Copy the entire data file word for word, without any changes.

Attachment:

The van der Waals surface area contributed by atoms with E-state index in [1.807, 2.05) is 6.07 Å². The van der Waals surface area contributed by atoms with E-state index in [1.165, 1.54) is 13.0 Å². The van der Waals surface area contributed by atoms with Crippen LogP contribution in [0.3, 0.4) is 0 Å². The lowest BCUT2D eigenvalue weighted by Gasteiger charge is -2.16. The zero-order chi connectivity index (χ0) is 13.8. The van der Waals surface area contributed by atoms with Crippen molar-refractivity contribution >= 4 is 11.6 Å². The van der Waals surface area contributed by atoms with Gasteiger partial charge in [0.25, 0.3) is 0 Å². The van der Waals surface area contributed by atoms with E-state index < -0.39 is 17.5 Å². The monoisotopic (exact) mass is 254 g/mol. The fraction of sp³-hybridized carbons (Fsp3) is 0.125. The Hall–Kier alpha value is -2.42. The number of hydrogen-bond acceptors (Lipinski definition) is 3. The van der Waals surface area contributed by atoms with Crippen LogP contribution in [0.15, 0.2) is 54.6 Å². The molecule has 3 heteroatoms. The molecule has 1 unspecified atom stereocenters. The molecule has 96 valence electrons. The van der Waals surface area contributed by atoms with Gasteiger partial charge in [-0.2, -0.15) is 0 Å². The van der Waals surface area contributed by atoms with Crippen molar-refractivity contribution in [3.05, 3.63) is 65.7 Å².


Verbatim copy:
The van der Waals surface area contributed by atoms with E-state index in [1.807, 2.05) is 6.07 Å². The van der Waals surface area contributed by atoms with E-state index in [1.165, 1.54) is 13.0 Å². The van der Waals surface area contributed by atoms with Crippen LogP contribution in [0.3, 0.4) is 0 Å². The lowest BCUT2D eigenvalue weighted by Gasteiger charge is -2.16. The zero-order chi connectivity index (χ0) is 13.8. The van der Waals surface area contributed by atoms with Crippen molar-refractivity contribution >= 4 is 11.6 Å². The van der Waals surface area contributed by atoms with Gasteiger partial charge in [0.25, 0.3) is 0 Å². The van der Waals surface area contributed by atoms with E-state index < -0.39 is 17.5 Å². The monoisotopic (exact) mass is 254 g/mol. The fraction of sp³-hybridized carbons (Fsp3) is 0.125. The Hall–Kier alpha value is -2.42. The number of hydrogen-bond acceptors (Lipinski definition) is 3. The van der Waals surface area contributed by atoms with Crippen LogP contribution in [0.15, 0.2) is 54.6 Å². The molecule has 3 heteroatoms. The molecule has 1 unspecified atom stereocenters. The molecule has 96 valence electrons. The van der Waals surface area contributed by atoms with Gasteiger partial charge in [-0.2, -0.15) is 0 Å². The van der Waals surface area contributed by atoms with Crippen molar-refractivity contribution in [3.05, 3.63) is 65.7 Å².